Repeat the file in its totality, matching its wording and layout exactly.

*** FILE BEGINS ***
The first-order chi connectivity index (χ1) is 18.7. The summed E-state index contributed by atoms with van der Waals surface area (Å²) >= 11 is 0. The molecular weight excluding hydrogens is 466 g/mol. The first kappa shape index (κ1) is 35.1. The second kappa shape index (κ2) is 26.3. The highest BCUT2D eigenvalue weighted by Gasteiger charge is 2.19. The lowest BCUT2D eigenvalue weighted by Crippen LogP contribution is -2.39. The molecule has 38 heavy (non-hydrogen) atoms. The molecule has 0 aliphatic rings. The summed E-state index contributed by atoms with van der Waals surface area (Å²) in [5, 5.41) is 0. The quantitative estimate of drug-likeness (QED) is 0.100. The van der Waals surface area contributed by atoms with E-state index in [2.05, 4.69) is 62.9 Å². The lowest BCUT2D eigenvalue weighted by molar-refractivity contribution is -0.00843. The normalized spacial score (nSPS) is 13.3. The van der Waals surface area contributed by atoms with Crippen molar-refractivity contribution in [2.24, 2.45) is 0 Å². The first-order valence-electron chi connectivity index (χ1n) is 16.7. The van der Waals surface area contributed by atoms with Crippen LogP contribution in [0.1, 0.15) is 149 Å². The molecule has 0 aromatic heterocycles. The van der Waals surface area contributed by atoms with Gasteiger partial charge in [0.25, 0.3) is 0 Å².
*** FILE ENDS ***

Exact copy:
The first-order chi connectivity index (χ1) is 18.7. The summed E-state index contributed by atoms with van der Waals surface area (Å²) >= 11 is 0. The molecular weight excluding hydrogens is 466 g/mol. The first kappa shape index (κ1) is 35.1. The second kappa shape index (κ2) is 26.3. The highest BCUT2D eigenvalue weighted by Gasteiger charge is 2.19. The lowest BCUT2D eigenvalue weighted by Crippen LogP contribution is -2.39. The molecule has 38 heavy (non-hydrogen) atoms. The molecule has 0 aliphatic rings. The summed E-state index contributed by atoms with van der Waals surface area (Å²) in [5, 5.41) is 0. The quantitative estimate of drug-likeness (QED) is 0.100. The van der Waals surface area contributed by atoms with E-state index in [2.05, 4.69) is 62.9 Å². The lowest BCUT2D eigenvalue weighted by molar-refractivity contribution is -0.00843. The normalized spacial score (nSPS) is 13.3. The van der Waals surface area contributed by atoms with Crippen molar-refractivity contribution in [2.24, 2.45) is 0 Å². The first-order valence-electron chi connectivity index (χ1n) is 16.7. The van der Waals surface area contributed by atoms with Crippen LogP contribution in [0.1, 0.15) is 149 Å². The molecule has 0 aromatic heterocycles. The van der Waals surface area contributed by atoms with Gasteiger partial charge in [0.25, 0.3) is 0 Å².